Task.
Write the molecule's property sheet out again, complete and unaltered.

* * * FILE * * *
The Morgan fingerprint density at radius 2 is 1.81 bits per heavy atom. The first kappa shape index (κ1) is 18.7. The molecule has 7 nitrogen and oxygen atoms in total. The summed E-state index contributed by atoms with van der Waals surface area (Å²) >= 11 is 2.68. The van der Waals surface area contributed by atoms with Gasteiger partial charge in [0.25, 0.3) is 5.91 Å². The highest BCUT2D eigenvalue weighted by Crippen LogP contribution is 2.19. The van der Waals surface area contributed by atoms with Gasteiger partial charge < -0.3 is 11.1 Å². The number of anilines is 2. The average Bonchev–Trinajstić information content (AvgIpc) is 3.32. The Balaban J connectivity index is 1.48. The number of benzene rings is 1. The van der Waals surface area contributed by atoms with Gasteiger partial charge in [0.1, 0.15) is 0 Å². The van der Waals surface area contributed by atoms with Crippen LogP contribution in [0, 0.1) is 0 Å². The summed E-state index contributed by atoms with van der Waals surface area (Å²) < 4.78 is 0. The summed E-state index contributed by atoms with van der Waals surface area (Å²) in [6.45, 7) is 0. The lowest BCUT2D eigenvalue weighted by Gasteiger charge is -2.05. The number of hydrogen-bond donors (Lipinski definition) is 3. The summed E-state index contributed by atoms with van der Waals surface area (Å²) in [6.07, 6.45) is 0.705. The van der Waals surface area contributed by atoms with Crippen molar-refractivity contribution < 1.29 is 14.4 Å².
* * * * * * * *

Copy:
The Morgan fingerprint density at radius 2 is 1.81 bits per heavy atom. The first kappa shape index (κ1) is 18.7. The molecule has 7 nitrogen and oxygen atoms in total. The summed E-state index contributed by atoms with van der Waals surface area (Å²) >= 11 is 2.68. The van der Waals surface area contributed by atoms with Gasteiger partial charge in [0.25, 0.3) is 5.91 Å². The highest BCUT2D eigenvalue weighted by Crippen LogP contribution is 2.19. The van der Waals surface area contributed by atoms with Gasteiger partial charge < -0.3 is 11.1 Å². The number of anilines is 2. The average Bonchev–Trinajstić information content (AvgIpc) is 3.32. The Balaban J connectivity index is 1.48. The number of benzene rings is 1. The van der Waals surface area contributed by atoms with Gasteiger partial charge in [0.1, 0.15) is 0 Å². The van der Waals surface area contributed by atoms with Crippen LogP contribution in [0, 0.1) is 0 Å². The summed E-state index contributed by atoms with van der Waals surface area (Å²) < 4.78 is 0. The summed E-state index contributed by atoms with van der Waals surface area (Å²) in [6.45, 7) is 0. The lowest BCUT2D eigenvalue weighted by Gasteiger charge is -2.05. The number of hydrogen-bond donors (Lipinski definition) is 3. The summed E-state index contributed by atoms with van der Waals surface area (Å²) in [6.07, 6.45) is 0.705. The van der Waals surface area contributed by atoms with Crippen molar-refractivity contribution < 1.29 is 14.4 Å².